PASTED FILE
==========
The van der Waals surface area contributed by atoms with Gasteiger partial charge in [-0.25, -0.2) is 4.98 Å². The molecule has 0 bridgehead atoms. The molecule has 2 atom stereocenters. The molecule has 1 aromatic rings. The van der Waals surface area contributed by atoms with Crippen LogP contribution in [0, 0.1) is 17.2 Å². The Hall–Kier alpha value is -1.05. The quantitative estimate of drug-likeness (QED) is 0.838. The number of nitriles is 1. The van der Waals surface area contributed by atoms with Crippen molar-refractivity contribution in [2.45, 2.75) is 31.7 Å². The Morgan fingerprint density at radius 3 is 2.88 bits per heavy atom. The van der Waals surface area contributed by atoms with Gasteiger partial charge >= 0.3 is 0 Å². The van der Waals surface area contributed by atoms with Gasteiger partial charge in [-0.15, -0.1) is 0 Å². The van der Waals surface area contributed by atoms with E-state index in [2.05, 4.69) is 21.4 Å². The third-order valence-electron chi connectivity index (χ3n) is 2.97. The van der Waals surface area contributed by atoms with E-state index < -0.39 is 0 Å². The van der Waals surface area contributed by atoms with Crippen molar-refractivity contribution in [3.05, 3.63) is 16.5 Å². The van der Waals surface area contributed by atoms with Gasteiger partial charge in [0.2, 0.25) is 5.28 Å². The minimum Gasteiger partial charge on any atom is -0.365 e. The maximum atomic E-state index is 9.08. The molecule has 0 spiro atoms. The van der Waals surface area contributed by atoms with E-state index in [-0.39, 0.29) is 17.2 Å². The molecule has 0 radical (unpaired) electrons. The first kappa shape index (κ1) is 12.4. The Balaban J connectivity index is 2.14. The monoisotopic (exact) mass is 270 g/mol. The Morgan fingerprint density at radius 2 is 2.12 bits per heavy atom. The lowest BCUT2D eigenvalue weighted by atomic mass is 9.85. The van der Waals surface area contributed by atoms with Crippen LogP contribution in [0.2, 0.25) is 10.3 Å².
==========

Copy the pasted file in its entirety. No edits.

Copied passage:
The van der Waals surface area contributed by atoms with Gasteiger partial charge in [-0.25, -0.2) is 4.98 Å². The molecule has 0 bridgehead atoms. The molecule has 2 atom stereocenters. The molecule has 1 aromatic rings. The van der Waals surface area contributed by atoms with Crippen LogP contribution in [0, 0.1) is 17.2 Å². The Hall–Kier alpha value is -1.05. The quantitative estimate of drug-likeness (QED) is 0.838. The number of nitriles is 1. The van der Waals surface area contributed by atoms with Crippen molar-refractivity contribution in [2.45, 2.75) is 31.7 Å². The Morgan fingerprint density at radius 3 is 2.88 bits per heavy atom. The van der Waals surface area contributed by atoms with Gasteiger partial charge >= 0.3 is 0 Å². The van der Waals surface area contributed by atoms with Gasteiger partial charge in [-0.15, -0.1) is 0 Å². The van der Waals surface area contributed by atoms with E-state index in [2.05, 4.69) is 21.4 Å². The third-order valence-electron chi connectivity index (χ3n) is 2.97. The van der Waals surface area contributed by atoms with E-state index < -0.39 is 0 Å². The van der Waals surface area contributed by atoms with Crippen molar-refractivity contribution in [3.05, 3.63) is 16.5 Å². The van der Waals surface area contributed by atoms with Gasteiger partial charge in [0.2, 0.25) is 5.28 Å². The minimum Gasteiger partial charge on any atom is -0.365 e. The maximum atomic E-state index is 9.08. The molecule has 0 spiro atoms. The van der Waals surface area contributed by atoms with E-state index in [-0.39, 0.29) is 17.2 Å². The molecule has 0 radical (unpaired) electrons. The first kappa shape index (κ1) is 12.4. The Balaban J connectivity index is 2.14. The monoisotopic (exact) mass is 270 g/mol. The Morgan fingerprint density at radius 2 is 2.12 bits per heavy atom. The lowest BCUT2D eigenvalue weighted by atomic mass is 9.85. The van der Waals surface area contributed by atoms with Crippen LogP contribution in [0.2, 0.25) is 10.3 Å².